Previous: Elizabeth Blackburn: Great Minds
Next: The Bacon Hoax & the Next REAL Food Shortage



View count:620,717
Last sync:2023-11-28 02:30
Hank tells us the stories of three experiments in biology that, with creativity and luck, changed science & the world with it in their work to solve the mysteries of the universe.

Like SciShow?
Follow SciShow!

References for this episode can be found in the Google document here:

Scientists work everyday to solve the mysteries of the universe; some don't go their whole careers without solving one freak'in mystery. But, others get lucky, or they get creative, and they find answers by trying stuffs out. In science, we call this experimentation.

So today, we're gonna look at three biological experiments that change the world.

[into music]

 Pasteur's Swan-Neck Flask Experiment (0:26)

Number one, the swan-neck flask experiment.

In 1862, Louis Pasteur set out to prove that living things did not spontaneously come into existence. They had to come from some other living things.

Now, that seems like a no -brainer to us, but at the time, most people believe in spontaneous generation - the idea that some kind of "vital principle" in the air caused life to just arise out of nothing.

Pasteur was interested in the newly discovered life form bacteria, and another scientist, Lazzaro Spallanzani, had just proven that bacteria could be killed by being boiled and, if sealed from the air in a container, would not grow back.

Regardless of Spallanzani's finding though, critics argued that boiling just kills the "vital principle" in the air inside the container.

So, Pasteur invented an apparatus that he called the swan-neck flask. He designed it so that a sterile liquid could be exposed to the air, but no outside particles like dust or bacteria could get past the curve in the flask's neck.

He filled the flash with broth, boiled it, and let it sit. Even though it was exposed to the air, the broth never became contaminated with bacteria, proving that air itself had no vital principle.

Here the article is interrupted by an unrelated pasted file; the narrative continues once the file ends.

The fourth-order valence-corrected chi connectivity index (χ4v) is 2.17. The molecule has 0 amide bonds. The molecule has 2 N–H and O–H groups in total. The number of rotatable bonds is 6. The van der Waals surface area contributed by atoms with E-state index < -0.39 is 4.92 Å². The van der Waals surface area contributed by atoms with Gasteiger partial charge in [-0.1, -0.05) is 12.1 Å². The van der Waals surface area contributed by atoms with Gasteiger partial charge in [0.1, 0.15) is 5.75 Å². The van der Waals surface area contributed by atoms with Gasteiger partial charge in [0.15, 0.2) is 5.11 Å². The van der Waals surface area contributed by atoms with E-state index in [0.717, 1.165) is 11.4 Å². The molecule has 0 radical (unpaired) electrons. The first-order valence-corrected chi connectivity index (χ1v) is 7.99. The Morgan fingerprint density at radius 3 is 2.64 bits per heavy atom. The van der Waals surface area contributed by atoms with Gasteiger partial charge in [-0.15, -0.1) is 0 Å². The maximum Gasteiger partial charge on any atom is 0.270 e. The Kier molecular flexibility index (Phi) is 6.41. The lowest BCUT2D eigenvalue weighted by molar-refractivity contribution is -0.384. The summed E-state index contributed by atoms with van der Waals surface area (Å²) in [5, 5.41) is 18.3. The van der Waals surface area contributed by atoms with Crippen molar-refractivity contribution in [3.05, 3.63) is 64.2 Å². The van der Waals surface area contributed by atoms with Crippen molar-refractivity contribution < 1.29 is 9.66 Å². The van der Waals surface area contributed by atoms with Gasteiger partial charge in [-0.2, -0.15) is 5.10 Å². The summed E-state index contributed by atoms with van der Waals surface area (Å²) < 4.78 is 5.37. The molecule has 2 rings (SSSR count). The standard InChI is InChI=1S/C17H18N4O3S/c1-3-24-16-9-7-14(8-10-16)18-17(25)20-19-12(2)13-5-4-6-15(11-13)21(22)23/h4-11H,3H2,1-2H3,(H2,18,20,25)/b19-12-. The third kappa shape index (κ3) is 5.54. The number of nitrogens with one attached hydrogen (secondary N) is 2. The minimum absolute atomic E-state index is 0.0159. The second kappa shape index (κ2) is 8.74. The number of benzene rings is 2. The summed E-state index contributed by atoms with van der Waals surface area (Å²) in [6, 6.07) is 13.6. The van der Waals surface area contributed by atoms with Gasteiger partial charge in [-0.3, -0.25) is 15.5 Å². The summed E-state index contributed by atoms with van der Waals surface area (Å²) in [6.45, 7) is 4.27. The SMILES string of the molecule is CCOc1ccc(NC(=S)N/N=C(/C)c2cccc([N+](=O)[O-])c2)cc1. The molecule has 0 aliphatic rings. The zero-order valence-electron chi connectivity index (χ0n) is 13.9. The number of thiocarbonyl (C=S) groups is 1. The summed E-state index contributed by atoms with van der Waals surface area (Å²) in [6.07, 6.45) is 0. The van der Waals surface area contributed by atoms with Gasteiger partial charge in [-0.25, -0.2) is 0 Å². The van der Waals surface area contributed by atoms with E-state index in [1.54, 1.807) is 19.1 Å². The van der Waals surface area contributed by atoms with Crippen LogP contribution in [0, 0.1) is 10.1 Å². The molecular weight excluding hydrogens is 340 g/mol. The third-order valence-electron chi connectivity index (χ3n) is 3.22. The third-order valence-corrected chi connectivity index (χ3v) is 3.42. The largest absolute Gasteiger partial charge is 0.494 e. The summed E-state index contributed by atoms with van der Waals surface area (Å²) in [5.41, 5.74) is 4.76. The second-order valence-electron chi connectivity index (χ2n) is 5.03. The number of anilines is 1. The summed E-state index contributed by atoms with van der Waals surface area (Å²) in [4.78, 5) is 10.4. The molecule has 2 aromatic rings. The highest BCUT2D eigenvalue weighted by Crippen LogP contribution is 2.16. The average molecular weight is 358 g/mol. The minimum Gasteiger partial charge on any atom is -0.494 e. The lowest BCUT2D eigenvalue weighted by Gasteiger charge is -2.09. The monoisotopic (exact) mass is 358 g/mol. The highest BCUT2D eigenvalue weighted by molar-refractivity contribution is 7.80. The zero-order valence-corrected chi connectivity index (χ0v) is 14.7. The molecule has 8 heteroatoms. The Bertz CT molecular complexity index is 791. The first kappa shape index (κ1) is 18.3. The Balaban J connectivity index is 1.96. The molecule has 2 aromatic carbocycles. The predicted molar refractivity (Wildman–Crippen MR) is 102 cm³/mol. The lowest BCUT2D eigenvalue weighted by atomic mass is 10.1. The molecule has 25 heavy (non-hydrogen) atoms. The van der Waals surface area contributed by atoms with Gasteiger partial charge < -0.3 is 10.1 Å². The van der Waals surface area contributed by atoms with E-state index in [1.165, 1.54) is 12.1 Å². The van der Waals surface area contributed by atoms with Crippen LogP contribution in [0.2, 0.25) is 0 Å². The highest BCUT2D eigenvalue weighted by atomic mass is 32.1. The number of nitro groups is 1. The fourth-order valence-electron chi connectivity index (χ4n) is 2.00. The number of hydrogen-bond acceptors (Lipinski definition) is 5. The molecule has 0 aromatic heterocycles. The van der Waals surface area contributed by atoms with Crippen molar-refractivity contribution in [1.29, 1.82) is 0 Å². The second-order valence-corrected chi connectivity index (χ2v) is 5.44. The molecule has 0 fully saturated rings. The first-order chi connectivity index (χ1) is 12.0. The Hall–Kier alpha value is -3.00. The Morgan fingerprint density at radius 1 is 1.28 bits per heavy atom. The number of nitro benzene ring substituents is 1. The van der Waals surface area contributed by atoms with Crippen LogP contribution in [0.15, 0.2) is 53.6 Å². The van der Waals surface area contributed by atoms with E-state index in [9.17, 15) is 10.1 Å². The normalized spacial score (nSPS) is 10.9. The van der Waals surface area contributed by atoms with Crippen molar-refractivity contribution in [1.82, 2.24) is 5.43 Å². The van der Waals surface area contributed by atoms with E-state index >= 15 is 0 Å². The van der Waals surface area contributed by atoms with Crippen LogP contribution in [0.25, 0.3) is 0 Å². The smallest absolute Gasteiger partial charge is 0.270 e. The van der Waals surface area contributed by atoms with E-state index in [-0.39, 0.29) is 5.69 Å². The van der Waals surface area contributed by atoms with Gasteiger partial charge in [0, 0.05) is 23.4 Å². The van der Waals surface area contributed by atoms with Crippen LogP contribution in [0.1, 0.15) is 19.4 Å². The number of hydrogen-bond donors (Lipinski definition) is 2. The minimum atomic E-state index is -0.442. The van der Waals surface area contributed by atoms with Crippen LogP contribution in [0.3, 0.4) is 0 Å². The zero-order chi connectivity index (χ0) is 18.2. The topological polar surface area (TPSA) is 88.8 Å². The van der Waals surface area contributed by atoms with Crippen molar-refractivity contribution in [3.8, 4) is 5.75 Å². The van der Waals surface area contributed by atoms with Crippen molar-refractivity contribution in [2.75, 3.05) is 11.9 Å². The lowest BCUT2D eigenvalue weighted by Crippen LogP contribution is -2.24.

As a result, the theory of spontaneous generation, enemy of science, was dead - once and for all.

 Hershey and Chase's Blender Experiment (1:43)

Number two, the blender experiment.

In 1952, geneticist Alfred Hershey and Martha Chase used an ordinary kitchen blender to show that organisms' genetic information is stored in DNA.

At the time, it was thought that this information was kept in the proteins. But, to test this, Hershey and Chase used a virus that infects bacteria, called the bacteriophage, which just consists of a strand of DNA surrounded by a protein shell.

They whipped up two batches of this virus; one that had a radioactive marker in its protein shell, and another that had a marker in its DNA.

Next, they let each batch infects some ordinary E. coli bacteria. Then, they used a blender to separate each batch of viruses from the bacteria that they had infected. 

What they found was that in the first batch, the left over solution contained only the radioactive protein.

This suggests that the viruses had left their shells on the outside of the bacteria, and transferred their DNA inside. 

In the second batch, the radioactive DNA was nowhere to be found, again suggesting that it was now somehow inside the bacteria. And sure enough, when they tested the bacteria, the found that the radioactive virus DNA had been incorporated into the bacterial DNA.

Thus not only showing us that DNA contains genetic information, it also taught us how viruses infect their hosts.

 The Miller-Urey Experiment (2:59)

And finally, number three, the Miller-Urey experiment.

Just a year after Hershey and Chase blew everyone's minds, Harold Urey and student Stanley Miller set out to see if they could recreate the conditions that made life on Earth possible in the first place.

First, they theorized the chemical makeup of Earth's early atmosphere over four billion years ago. 

Then, the mixed those ingredients - methane, ammonia, hydrogen, and water - in a network of flasks connected to a continuous 60,000-volt electrical current.

They found that after a week, most of the ammonia and much of the methane had been replaced with carbon monoxide, nitrogen, and amino acids, the building blocks of proteins and the essential components of life.

Today, scientists are still debating Miller and Urey's results, mostly because they were probably wrong about the chemical condition of early Earth. And because amino acids have since been found on meteorites, suggesting that they could have been introduced to Earth from space.

But, since 1953, scores of scientists have recreated this experiment with different ingredients, and eventually sparked the discipline of prebiotic chemistry, which has become incredibly influential and advancing what we know about the origin of life.

 Ending (4:08)

Thanks for watching this SciShow dose. We hope you feel just a little bit smarter today, and if you wanna keep getting smarter with us, you can go to, and subscribe. If you have any ideas or questions or comments for us, we're on Twitter, Facebook, and, of course, in the comments below. We'll see you next time.